Johnson, Chrebet make case for replay

On the NFL

November 16, 1997|By Vito Stellino | Vito Stellino,SUN STAFF

Keyshawn Johnson and Wayne Chrebet have one thing in common.

The two New York Jets wide receivers will never be close after Johnson trashed Chrebet in his book last spring, but they both have the knack for making catches that may help bring back instant replay.

Last year, Johnson's touchdown catch against the Washington Redskins that the officials turned into a Tom Carter interception helped stir up the debate.

It fell three votes shy last March, but it may be closer to passing now that the officials nullified a fourth-down, fourth-quarter catch by Chrebet last week that killed the Jets' comeback chances in a 24-17 loss to Miami.

The reason that could be vital is Parcells that Jets' coach Bill Parcells was a key vote against instant replay last year.

Parcells didn't like the provision in which a team would lose a timeout if it called for a replay challenge even if the call was overturned.

Parcells went ballistic on the field after the officials took the catch away from Chrebet, but wouldn't criticize the call publicly or say whether he'd change his vote on replay next year.

"I'm not talking about it. I was more open minded toward it after working with TV, but whatever they decide is fine with me," Parcells said.

Last year, the three critical votes cast against it were by Parcells, Raiders owner Al Davis and Jerry Jones of the Cowboys, who says he won't cast the vote to kill it. So if Parcells and Davis favor it, look for instant replay to return.

It just happened that an ex-Jet receiver Rob Moore of Arizona was the victim of another bad call last Sunday that negated an Arizona comeback attempt against the Cowboys.

Meanwhile, Charley Casserly general manager of the Redskins, a leading proponent of instant replay, said the team will again present a proposal next year to bring back replay.

"As I said at the end of the meeting last year, this thing will not go away. My position is we'll wait until the season's over and get to work on the thing," Casserly said.

The blown calls on the Chrebet and Moore plays may help make the difference this time.

Legal file

The NFL got the green light in St. Louis to continue to ignore the antitrust laws.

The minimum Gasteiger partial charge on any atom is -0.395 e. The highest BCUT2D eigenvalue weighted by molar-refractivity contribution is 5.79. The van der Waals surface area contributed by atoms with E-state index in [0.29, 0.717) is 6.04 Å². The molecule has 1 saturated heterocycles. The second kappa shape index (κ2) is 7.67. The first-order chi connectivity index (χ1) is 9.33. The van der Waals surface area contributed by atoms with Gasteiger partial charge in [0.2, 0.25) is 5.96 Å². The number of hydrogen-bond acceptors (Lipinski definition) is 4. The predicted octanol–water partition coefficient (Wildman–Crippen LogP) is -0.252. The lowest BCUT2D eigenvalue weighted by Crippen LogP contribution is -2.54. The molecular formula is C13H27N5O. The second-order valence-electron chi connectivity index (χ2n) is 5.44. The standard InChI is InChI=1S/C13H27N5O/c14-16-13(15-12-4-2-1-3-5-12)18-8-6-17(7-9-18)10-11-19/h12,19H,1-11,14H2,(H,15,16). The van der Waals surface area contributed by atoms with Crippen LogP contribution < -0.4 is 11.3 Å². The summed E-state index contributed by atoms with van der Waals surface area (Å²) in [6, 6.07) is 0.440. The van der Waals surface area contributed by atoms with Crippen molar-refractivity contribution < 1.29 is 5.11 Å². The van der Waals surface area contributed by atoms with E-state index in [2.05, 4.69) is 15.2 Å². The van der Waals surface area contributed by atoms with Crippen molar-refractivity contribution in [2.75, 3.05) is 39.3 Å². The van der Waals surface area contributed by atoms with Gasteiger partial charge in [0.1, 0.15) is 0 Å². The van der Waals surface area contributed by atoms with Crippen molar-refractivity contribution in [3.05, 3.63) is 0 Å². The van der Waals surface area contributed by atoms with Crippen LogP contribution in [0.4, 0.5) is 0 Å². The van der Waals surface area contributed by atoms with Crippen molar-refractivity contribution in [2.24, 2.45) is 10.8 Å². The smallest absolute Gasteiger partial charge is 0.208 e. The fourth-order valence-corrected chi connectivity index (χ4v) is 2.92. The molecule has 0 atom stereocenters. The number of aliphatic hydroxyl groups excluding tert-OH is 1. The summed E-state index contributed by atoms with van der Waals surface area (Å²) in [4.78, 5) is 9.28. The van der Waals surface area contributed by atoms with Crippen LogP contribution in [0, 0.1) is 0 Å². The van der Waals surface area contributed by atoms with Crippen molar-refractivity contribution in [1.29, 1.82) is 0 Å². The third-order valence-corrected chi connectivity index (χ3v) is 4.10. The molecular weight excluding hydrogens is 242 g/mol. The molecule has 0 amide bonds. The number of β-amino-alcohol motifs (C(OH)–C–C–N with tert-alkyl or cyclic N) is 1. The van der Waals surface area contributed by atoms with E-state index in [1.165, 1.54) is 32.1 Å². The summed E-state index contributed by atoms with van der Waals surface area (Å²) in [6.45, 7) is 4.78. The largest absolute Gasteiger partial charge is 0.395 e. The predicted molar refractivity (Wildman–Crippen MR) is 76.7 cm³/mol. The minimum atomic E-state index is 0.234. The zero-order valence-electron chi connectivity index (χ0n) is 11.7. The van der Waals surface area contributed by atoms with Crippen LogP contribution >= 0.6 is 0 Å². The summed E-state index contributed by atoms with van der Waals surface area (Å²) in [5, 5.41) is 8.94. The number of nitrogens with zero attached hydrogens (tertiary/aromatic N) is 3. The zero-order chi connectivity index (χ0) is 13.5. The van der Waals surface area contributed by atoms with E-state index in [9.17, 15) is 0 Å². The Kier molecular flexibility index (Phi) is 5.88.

Judge Jean Hamilton, a former corporate attorney, threw out the St. Louis antitrust suit against the league even though the jury voted 10-2 in a first straw poll in favor of St. Louis.

The jury was not happy with her ruling that the city hadn't made its case.

One juror, Beth Edwards, said, "I'm highly upset. They should have let us make a decision, knowing all the time we put in."

St. Louis was confident after the grilling commissioner Paul Tagliabue got on the stand.

"I didn't believe Paul Tagliabue," said another juror, Richard Poole. "He just wasn't believeable."

Among other things, Tagliabue first denied he had written the league's relocation guidelines, then had to admit he did.

That prompted a St. Louis TV station to go with a promo, "Tagliabue lies in federal court. Details at 10."

The St. Louis lawyers will appeal and feel they have a shot because Hamilton wouldn't let them introduce evidence about moves made after the St. Louis move. That meant they couldn't tell the jury that Oakland wasn't charged a relocation fee the way they were.

Unless St. Louis wins on appeal, the league will apparently be able to charge what it wants when teams move.

It also means that Ravens owner Art Modell, who supported the league in the suit, will have to pay a $29 million relocation fee. Tagliabue admitted the league had no formula for coming up with the $29 million figure, but it's probably not a coincidence that it adds up to $1 million for each of the other 29 teams.

The holdout

Sean Gilbert, sitting out the season in Aliquippa, Pa., because the Redskins offered him $4 million a year and he wanted $4.5 million, is still a happy man.

That's the word from close friends and associates of the defensive lineman, who is not giving interviews.

Gilbert's a religious man and has told fiends that after prayer and meditation, he determined that his holdout was God's will.

"You obey what you believe is obedience to the word of God. Obviously, in Sean's case, it transcends money. If it was about money and greed, he would have done it. Sean's filled with joy. He has peace and joy in his heart because he knows he's being obedient," one friend said.

Gilbert knows this message is greeted with skepticism in the football world, but that doesn't bother him and he's not going to change his mind.

"God never changes his mind," a friend said.

Since the Redskins say they're going to keep the franchise-player tag on Gilbert in 1998, he may sit out next year, also.

Gilbert, though, has no animosity against the Redskins.

"He loves the Redskins," a friend said.

Stadium woes

The nation's stadium building boom may be slowing.

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